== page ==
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Types of Stretching

written by: Donna Clarke • edited by: Cheryl Gabbert • updated: 7/18/2010

In any exercise regimen, stretching is beneficial to success. Understanding which style of stretch is best perform and how they benefit the body is equally as important. Knowing the types of stretching techniques and which one will work best for you is the key to stretching success.

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    Benefits of Stretching

    Whether an avid bicyclist, weightlifter, athlete, weekend hiker, power walker, or even a once in a while exercise enthusiast, stretching is a beneficial component to a more healthy body. Studies show stretching improves flexibility, increases circulation, aides in mobility, and even provides stress relief. With all the benefits of stretching, knowing which of the types of stretching is best for you is key to the greatest success.

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    Ballistic Stretching

    Back in the day, if you wanted to increase flexibility and get your body ready for a strenuous workout or activity, ballistic stretches were the place to begin. These stretches included a series of bouncing techniques to further enhance the degree, as well as the range, of the stretch. The ballistic stretch can often lead to tears of muscle and ligaments due directly to the bouncing included in the stretch and can cause an undo degree of stress on the area of the body being stretched. With the advent of safer and more controlled forms of stretching, ballistic stretching has diminished in popularity.

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    Dynamic Stretching

    If you are active in a sport and are seeking ways to improve performance within a specific sport or exercise, then dynamic stretching is the perfect type of stretching activity. Based on the concept of enhanced or exaggerated motion, dynamic stretching recreates the movements of a specific motion or exercise within a sport or fitness program, thus allowing the body to develop a greater range of motion and level of flexibility specific to a particular activity, sport or exercise. This technique is especially used by athletes or fitness enthusiasts as part of a fitness regimen prior to specific events.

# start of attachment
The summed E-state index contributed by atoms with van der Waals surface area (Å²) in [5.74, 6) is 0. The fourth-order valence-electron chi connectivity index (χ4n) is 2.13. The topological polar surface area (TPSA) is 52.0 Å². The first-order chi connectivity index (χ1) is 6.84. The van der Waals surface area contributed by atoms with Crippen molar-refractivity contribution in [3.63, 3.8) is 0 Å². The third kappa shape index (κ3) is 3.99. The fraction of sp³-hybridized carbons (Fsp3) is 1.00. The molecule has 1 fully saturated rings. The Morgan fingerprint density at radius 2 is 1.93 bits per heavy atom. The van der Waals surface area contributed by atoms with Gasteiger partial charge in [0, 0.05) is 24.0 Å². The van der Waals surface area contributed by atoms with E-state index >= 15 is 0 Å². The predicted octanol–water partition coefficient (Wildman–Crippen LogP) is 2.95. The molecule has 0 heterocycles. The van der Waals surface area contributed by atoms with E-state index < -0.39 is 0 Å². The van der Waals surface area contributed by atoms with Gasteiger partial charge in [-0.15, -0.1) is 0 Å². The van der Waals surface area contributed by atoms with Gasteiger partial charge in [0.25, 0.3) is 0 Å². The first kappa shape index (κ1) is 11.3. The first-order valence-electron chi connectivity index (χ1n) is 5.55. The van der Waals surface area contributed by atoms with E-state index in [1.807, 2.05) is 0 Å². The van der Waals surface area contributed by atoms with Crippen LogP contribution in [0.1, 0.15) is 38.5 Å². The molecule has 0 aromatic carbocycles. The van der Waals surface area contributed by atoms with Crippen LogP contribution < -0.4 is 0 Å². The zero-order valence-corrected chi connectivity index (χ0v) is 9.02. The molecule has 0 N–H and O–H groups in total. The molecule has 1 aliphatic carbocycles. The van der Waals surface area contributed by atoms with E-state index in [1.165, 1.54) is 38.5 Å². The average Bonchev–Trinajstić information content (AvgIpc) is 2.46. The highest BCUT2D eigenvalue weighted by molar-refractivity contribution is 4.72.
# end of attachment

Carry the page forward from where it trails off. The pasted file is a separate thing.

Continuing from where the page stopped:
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    Static Stretching

    As the name implies, the fundamental basis of static stretching is the ability to hold a stretch minimally past the point of tightness, for a specific block of time. Depending on the individual level of fitness, this static, or hold within the stretch can range from 10 to 60 seconds, but should never be for a longer duration. Unlike ballistic stretching which adds stress on the body with each pulse or bounce, static stretching allows a gentle stretch or pull to occur within a specific portion of the stretch, that being the hold. This stretch offers a carefully controlled and gentle expansion of mobility, motion and stress relief to specific portions of the body. A popular stretching technique, it is widely used in a variety of fitness and athletic regimens today.

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    Proprioceptive Neuromuscular Facilitation

    Proprioceptive neuromuscular facilitation, or PNF, is a technique similar in concept to static stretching in that it allows for a gentle push or pull on the area of the body to be stretched. The primary difference is that with PNF, a partner is involved to enable the push or pull. This can be achieved by the partner passively, by controlling the stretch, or more actively by being an active partner in a push or pull. With PNF, a greater sense of the stretch can be achieved due to the exertion provided by the presence of a partner. Having a partner has also proven to be a motivator with respect to maintaining a stretching program, however, it does preclude the program from occurring, should one person be unable to participate.

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    Start With A Stretch

    The benefits of stretching on overall health and well being are clear. With the many types of stretching techniques and styles available, it is easy to successfully incorporate a program into your daily fitness regimen. Just a few minutes each day is all it takes to begin feeling the benefits if stretching. Always remember to check with your physician, should you have any health concerns, and most importantly, have fun.

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    References

    Mayo Clinic: Stretching: Focus on Flexibility - www.mayoclinic.com

    ExRx.net: Stretching and Flexibility - www.exrx.net